|MadSci Network: Medicine|
Thank you for your questions about skin infections. Skin infections are caused by tiny bacteria. These bacteria and how they cause infections are very interesting.
What kind of bacteria cause skin infections? Skin infections can be caused by many different kinds of bacteria. The most common kind is named Staphylococcus epidermis, but most people call it Staph for short.
Where does Staph come from? Everybody has Staph bacteria all over their bodes! These bacteria live there all the time. Some will even stay on your skin after you take a shower! Everyone has Staph on their bodies, but not everyone has infections.
How does Staph cause infections? Our skin is an amazing organ. It can do so many things! One important job of skin is to keep bacteria on the outside of our bodies. Usually it works very, very well. Sometimes, however, the skin breaks, like when you fall and scrape your knee, or cut yourself on a sharp object.
When your skin breaks, the Staph bacteria get inside your body. Fortunately, we have a very powerful immune system to stop bacteria that get past our skin. But sometimes the bacteria are very difficult to stop once they're under the skin. They keep growing and growing, which causes damage to our bodies.
You have an infection from the time the bacteria get under your skin until the time your immune system kills all of the bacteria. Signs that your immune system is working against bacteria that got under the skin include redness, swelling, and tenderness. If an infection gets out of control, your body may even turn up your temperature to help stop the bacteria. (Hopefully you would have seen a doctor to help you as soon as you saw the redness, so that you wouldn't have gotten to this dangerous stage of skin infections.)
Can band-aids prevent infections? Most infections are caused by bacteria that enter your wound right when you get cut. So a band-aid would not stop the infection from starting. However, a band-aid might be a good idea to prevent dirt from getting into the cut, which could make the situation worse. A band-aid might also help hold the skin together in case you bump your cut before it's healed enough to hold together. If the cut reopens, then bacteria might get into it and start an infection. On the other hand, fresh air also helps keep the wound from getting too damp, and stops bacteria from growing quickly. Different people use band-aids at different times.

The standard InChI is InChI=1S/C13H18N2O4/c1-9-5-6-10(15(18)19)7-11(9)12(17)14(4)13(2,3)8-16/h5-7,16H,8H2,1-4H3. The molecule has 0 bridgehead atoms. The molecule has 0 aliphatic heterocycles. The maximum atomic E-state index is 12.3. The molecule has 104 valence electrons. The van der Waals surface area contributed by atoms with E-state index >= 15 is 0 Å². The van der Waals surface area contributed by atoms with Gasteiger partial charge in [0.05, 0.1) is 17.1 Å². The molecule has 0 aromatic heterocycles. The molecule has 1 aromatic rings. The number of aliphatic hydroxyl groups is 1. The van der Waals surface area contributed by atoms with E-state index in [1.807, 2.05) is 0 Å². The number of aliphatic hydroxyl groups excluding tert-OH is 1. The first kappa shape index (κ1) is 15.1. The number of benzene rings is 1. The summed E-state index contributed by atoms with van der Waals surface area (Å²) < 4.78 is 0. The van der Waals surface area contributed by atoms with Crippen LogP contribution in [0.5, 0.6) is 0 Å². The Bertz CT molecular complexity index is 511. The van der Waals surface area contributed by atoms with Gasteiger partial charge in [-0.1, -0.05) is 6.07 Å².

Do scabs prevent infections? The main purpose of a scab is to plug up the cut to stop it from bleeding. However, it also helps to cover the scrape or cut and prevent the wound from reopening. If the wound reopens, more bacteria might get inside, and cause an infection. Scabs are definitely good to help your skin heal quickly, so it's better to leave them on as long as possible.
Why does it hurt when you wash a cut? There are many nerves in your skin. Some of those nerves are deeper inside your skin than others. Some of the deep nerves are pain nerves. It is the job of these pain nerves to let you know when you have an injury to your skin. When you wash your cut, the water presses on these pain nerves, and causes you to feel pain. It is important to keep your scrapes clean, so you may need to wash them every once in a while.
Information about how to care for your cuts and scrapes can be found on the web site of the University of Iowa's School of Nursing
You might also find these MAD Scientist essays interesting:
What kind of bacteria is under your fingernails?
What kind of bacteria grows in your hair?
Which types of bacteria are most commonly found on the human hand?
How many microorganisms do we have on the surface of our skin?
I find infections very interesting. If you would like to know more, please ask MadSci Network more questions!
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